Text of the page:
Norway's Parliament Approves Plan for Arctic Oilfield
OSLO, June 11 (Reuters) - Norway's parliament gave a green light on Monday for Equinor's 47.2 billion Norwegian crown ($5.85 billion) plan to develop the Johan Castberg oilfield in the Arctic Barents Sea.
Parties from the centre-right government and the main opposition Labour Party joined forces to ensure a 91-10 majority vote for the field development.
The opposition Socialist Left Party, which says the field would contribute too much to global warming and threaten the environment, was the main opponent.
Johan Castberg, which is expected to start in 2022, would become the second producing oilfield in the Norwegian sector of the Barents Sea after Eni's Goliat field, which started in 2016.
Equinor, which changed its name from Statoil last month to become a broader-based energy firm spanning everything from oil to wind, has dropped plans to build an onshore oil terminal to handle exports from the 558 million barrel field, to cut costs.
Parliament nevertheless asked the government to look into the option and report back by the end of 2018.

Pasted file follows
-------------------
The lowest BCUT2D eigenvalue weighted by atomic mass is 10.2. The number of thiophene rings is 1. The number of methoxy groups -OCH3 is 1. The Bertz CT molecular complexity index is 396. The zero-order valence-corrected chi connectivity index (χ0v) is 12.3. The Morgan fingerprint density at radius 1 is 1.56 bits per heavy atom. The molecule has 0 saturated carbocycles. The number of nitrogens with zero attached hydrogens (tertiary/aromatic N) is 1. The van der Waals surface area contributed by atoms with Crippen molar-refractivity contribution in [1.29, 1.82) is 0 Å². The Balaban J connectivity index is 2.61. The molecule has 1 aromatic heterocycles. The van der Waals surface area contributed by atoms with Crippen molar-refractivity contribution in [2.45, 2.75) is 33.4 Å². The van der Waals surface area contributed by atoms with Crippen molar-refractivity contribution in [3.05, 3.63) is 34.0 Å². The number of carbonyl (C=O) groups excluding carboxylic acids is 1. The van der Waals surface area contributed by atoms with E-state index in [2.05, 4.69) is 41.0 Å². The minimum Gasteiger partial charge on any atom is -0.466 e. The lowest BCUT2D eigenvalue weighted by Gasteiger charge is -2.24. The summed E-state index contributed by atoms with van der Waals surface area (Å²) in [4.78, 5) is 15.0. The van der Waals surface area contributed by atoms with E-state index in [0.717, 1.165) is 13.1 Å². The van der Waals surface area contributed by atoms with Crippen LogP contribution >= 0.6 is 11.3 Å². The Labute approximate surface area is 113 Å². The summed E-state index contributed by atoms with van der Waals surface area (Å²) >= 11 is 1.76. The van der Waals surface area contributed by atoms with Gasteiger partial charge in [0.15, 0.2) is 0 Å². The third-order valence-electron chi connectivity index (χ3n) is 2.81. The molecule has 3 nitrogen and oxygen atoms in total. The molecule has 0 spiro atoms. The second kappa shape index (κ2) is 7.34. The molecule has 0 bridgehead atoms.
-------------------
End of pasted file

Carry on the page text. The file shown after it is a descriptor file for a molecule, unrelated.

Norway's largest union of oil workers, Idustri Energi, has welcomed parliament's push for the terminal, saying it could create more jobs in the country's Arctic region.
Apart from Equinor, Eni and Norway's state-owned Petoro have stakes in Johan Castberg.
The costs of developing Johan Castberg have been reduced from about 100 billion crowns in an original 2013 plan, meaning that production could be profitable at an oil price of $31 a barrel rather than over $80 a barrel.
Sweden's Lundin and Austria's OMV are looking at the possibility of developing the Alta/Gohta and Wisting discoveries in the Barents Sea.
The Norwegian Petroleum Directorate (NPD) estimates the Barents Sea holds more than half of yet-to-be discovered oil and gas resources on the Norwegian continental shelf.
Six oil companies plan to drill about 10 exploration wells in the Barents Sea off Norway this year.
($1 = 8.0662 Norwegian crowns)
(Reporting by Nerijus Adomaitis and Alister Doyle, Editing by Catherine Evans)
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